Twenty-First Century Illicit Drugs and Their Discontents: Finis

Legal Memo Crime and Justice

Twenty-First Century Illicit Drugs and Their Discontents: Finis

May 20, 2024 29 min read Download Report
Paul Larkin
Rumpel Senior Legal Research Fellow
Paul is a Senior Legal Research Fellow in the Meese Center for Legal and Judicial Studies at The Heritage Foundation.


A bleak future awaits us unless we commit both to seriously and honestly debating how to address the nation’s illicit drug problems and to changing our policies now. This will require raising awareness of our drug policy problems and generating a commitment to rectifying them. Even baby steps will eventually get us where we want to go as long as those steps are in the right direction. The situation is dire, and there is no time to waste.

Key Takeaways

The criminal justice system is necessary to ensure an orderly society and should be used regardless of the race or religion of offenders or the causes they espouse.

We should always punish severely drug traffickers who use violence to profit from someone else’s misery.

At the same time, we also need to reconsider some of our drug policies—to ratchet some down and others up while ditching some entirely.

This is the tenth and last paper in The Heritage Foundation’s series on Twenty-First Century Illicit Drugs and Their Discontents.REF At the end of each prior paper, I have offered several policy proposals that I hoped would alleviate some of the problems that certain particular drugs pose for contemporary Americans. Accordingly, there is no need for a lengthy list of “dos” and “don’ts” in this conclusion. A few final observations, however, are in order.

Where Are We?

Hopefully, at our destination—which was not intended to be a medical school–like textbook on the pharmacology or history of illicit substances. Numerous medical and scientific publications have offered a comprehensive treatment of those features of illicit controlled substances.REF They performed that chore far better than I could, so I did not intend to repeat it in this series. Instead, I designed it to offer the public policy reader a concise description of the manifold problems posed by the most serious illicit drugs that America faces today and to offer various responses to reduce the horrific effect that those drugs have wreaked on Americans and will continue to wreak on us unless we change our response. Among those drugs are the synthetic opioids fentanyl and nitazene along with the synthetic stimulant methamphetamine. The first two put a user at risk of crossing the River Styx in a go-fast boat; the last one takes a user there aboard a slow-moving tramp steamer. In either case, the ride is not a pleasant one, and the destination leaves much to be desired. We need to reconsider some of our drug policies—to ratchet some down and others up while ditching some entirely—to help our brothers and sisters avoid winding up on the real-life Titanic or the fictional Botany Bay from Star Trek.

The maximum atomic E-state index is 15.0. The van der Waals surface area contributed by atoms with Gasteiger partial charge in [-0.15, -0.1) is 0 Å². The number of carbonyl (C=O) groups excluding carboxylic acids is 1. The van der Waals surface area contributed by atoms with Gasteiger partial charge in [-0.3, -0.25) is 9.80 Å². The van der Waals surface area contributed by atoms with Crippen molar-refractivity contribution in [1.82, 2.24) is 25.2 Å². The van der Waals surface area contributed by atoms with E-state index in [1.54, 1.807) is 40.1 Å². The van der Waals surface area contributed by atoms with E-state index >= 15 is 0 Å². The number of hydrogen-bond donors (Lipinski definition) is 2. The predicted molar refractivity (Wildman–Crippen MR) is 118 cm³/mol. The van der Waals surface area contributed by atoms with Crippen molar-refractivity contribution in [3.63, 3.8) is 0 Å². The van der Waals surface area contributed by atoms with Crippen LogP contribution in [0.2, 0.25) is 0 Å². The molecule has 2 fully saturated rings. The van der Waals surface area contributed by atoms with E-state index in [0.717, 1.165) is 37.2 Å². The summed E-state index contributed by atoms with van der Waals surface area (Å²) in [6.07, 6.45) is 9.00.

Public Policy Remedies

I have tried to discuss various plusses and minuses in the approaches that we have taken in trying to stem or minimize the harms resulting from drugs that are abused. By and large, we have employed the heavy artillery of the criminal justice system, particularly imprisonment, to stop people from manufacturing, smuggling, distributing, possessing, and using dangerous drugs. That is a necessity in the United States. America is a socially and culturally heterogenous society in which the ordinary restraints on behavior—such as community norms and religious conventions—play a far smaller role in corralling independent-minded people toward acceptable behavior than was the case centuries ago in the days of the Pilgrims or is the case now in homogeneous societies where widely shared customs restrain centrifugal social forces. A large number of contemporary Americans—and virtually all of the nation’s corporate television and social media outlets, including Hollywood—also belittle the value of self-sacrifice while extoling self-satisfaction as the ne plus ultra in life. The combination of those 20th-century developments forces society to use the criminal justice system as the first line of defense against antisocial conduct rather than as the last.

People who bemoan our resort to arrests, prosecution, and imprisonment as means of enforcing the controlled substances laws to maintain communal order and safety offer no alternative strategy for avoiding chaos or surrendering our neighborhoods to disorder and violence. For proof, just compare the relative safety and order on colleges campuses in Florida and Texas, where university presidents and governors made it clear that vandalism and disruption would not be tolerated, in the spring of 2024 with what we have seen at schools like Columbia University, George Washington University, and UCLA, where classes have been disrupted, school buildings have been damaged, statues defaced, university-wide graduations cancelled, and Jewish students intimidated if not assaulted.REF Appeasing, let alone surrendering to, parties who wish to destroy safe and orderly communal life only encourages more of that conduct.

We should always punish severely drug traffickers who use violence to profit from someone else’s misery. We should always imprison senior-level traffickers and violent offenders for the widespread suffering that they cause users and communities. That should go without saying. Yet recent events have made its reiteration a necessity. So I will repeat it: The criminal justice system is a necessary mechanism for ensuring an orderly society and should be used regardless of the race or religion of offenders or the causes that they espouse.